>>>    public void authenticate()
>>>   {
>>>        if ("demo".equals(credentials.****getUsername())&&
>>>                credentials.getCredential() instanceof
>>> PasswordCredential&&
>>>                "demo".equals(((****PasswordCredential)
>>> credentials.getCredential()).****getValue())) {
>>>            setStatus(****AuthenticationStatus.SUCCESS);
>>>
>>>            setUser(new SimpleUser("demo"));
>>>        }
>>>        else
>>>        {
>>>            setStatus(****AuthenticationStatus.FAILURE);
>>>
>>>        }
>>>    }
>>> }
>>>
>>> In this example, BaseAuthenticator is an abstract class that implements
>>> most of the Authenticator methods and simply allows the subclass to
>>> invoke
>>> setStatus / setUser / addGroup etc to set the user's authentication
>>> state.
>>>
>>>
>>> On 29/02/12 08:15, Shane Bryzak wrote:
>>>
>>>  With the basic implementation of Identity now in place, it's now a good
>>>> time to discuss authentication.  The authentication API comes into play
>>>> during the user authentication process, and is responsible for ensuring
>>>> that the user is who they claim to be, and providing the application
>>>> with
>>>> the user's assigned role and group privileges.  The authentication API
>>>> is
>>>> not invoked directly by the user, rather it is consumed by the login
>>>> process when the user invokes Identity.login().  It should be easily
>>>> configured and simple to extend.
>>>>
>>>> The following code shows the proposed SPI interface for Authenticator,
>>>> an
>>>> implementation of which manages the authentication process:
>>>>
>>>> public interface Authenticator
>>>> {
>>>>    public enum AuthenticationStatus {SUCCESS, FAILURE, DEFERRED}
>>>>
>>>>    void authenticate();
>>>>
>>>>    void postAuthenticate();
>>>>
>>>>    AuthenticationStatus getStatus();
>>>>
>>>>    User getUser();
>>>>
>>>>    Set<Role>  getRoleMemberships();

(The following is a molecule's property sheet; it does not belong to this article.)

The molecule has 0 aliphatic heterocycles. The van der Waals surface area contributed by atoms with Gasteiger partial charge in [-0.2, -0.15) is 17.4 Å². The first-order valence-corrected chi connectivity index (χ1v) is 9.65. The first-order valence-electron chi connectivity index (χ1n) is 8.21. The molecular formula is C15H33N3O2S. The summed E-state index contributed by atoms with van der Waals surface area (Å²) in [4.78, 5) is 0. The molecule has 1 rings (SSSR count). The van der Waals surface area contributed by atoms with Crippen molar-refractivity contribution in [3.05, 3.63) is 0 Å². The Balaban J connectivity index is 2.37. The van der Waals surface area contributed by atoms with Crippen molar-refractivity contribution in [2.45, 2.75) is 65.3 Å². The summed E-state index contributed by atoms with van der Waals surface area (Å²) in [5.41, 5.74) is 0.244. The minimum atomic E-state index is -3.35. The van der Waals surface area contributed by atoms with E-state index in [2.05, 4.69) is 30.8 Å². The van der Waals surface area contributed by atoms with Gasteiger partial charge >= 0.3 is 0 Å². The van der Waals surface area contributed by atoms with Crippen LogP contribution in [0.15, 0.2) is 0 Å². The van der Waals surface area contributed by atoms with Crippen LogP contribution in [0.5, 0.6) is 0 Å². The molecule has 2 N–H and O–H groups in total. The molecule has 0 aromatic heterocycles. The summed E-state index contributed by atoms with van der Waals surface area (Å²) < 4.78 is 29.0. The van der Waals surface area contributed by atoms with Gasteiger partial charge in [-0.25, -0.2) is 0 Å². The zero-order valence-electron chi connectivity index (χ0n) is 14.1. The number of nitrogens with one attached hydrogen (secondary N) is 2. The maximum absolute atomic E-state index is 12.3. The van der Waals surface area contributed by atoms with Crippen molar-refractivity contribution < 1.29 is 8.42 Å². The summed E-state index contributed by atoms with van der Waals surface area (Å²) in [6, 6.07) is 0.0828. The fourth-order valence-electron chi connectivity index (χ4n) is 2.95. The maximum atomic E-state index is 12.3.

>>>>
>>>>    Set<Group>  getGroupMemberships();
>>>> }
>>>>
>>>> The AuthenticationStatus enum / getStatus() method are used to indicate
>>>> the current state of authentication.  Once the authenticate() method has
>>>> been invoked and completed, in most cases the getStatus() method will
>>>> return a result of SUCCESS or FAILURE, indicating whether the
>>>> authentication process was successful or not.  In more complex forms of
>>>> Authentication (such as OpenID) the getStatus() method will return an
>>>> immediate result of DEFERRED, indicating that the authentication
>>>> process is
>>>> still underway.
>>>>
>>>> The postAuthenticate() method in most cases will do nothing, however is
>>>> provided once again for more complex authentication scenarios.  It
>>>> allows
>>>> the authenticator to perform finalisation of the authentication process,
>>>> for example in cases where authentication is asynchronous.
>>>>
>>>> The last three methods are responsible for providing the user's state to
>>>> the Identity bean.  The User instance, along with their role and group
>>>> privileges will be used to populate Identity for the duration of the
>>>> user's
>>>> session.
>>>>
>>>> I propose that we provide the following Authenticator implementations
>>>> out
>>>> of the box:
>>>>
>>>> 1. IdmAuthenticator - Performs user authentication against the Identity
>>>> Management API
>>>>
>>>> 2. JaasAuthenticator - Allows the user to use an existing JAAS
>>>> configuration to authenticate with
>>>>
>>>> 3. OpenIdAuthenticator - Performs authentication using an OpenID
>>>> provider, such as Google
>>>>
>>>> We can easily extend this list in the future.  I furthermore propose the
>>>> following logic to select which Authenticator will be used when invoking
>>>> Identity.login(), in descending order of priority:
>>>>
>>>> 1. If the developer has configured a specific Authenticator
>>>> implementation to use by setting Identity.authenticatorClass, then use
>>>> that
>>>> Authenticator.
>>>>
>>>> 2. If the user has selected a specific authenticator to use by name, by
>>>> setting Identity.authenticatorName, then lookup the Authenticator with
>>>> that
>>>> name and use it.  This use case is useful for when you wish to provide
>>>> multiple authentication alternatives to the user.  For example,
>>>> Sourceforge
>>>> allows a user to either log in using their Sourceforge username and
>>>> password, or with their OpenID account.
>>>>
>>>> 3. If the developer has provided their own Authenticator implementation,
>>>> then use it to authenticate.  This is the simplest use case and allows
>>>> the
>>>> developer to control the authentication process themselves.
>>>>
>>>> 4. If the Identity Management API has been configured and identity
>>>> management services are available, then use IdmAuthenticator to
>>>> authenticate the user against the configured identity store.
>>>>
>>>> This authenticator selection process provides sensible defaults, while
>>>> allowing the developer to easily control and/or override the
>>>> authenticator
>>>> configuration.
>>>>
>>>>
>>>>
>>>>
>>>>
>>>>
>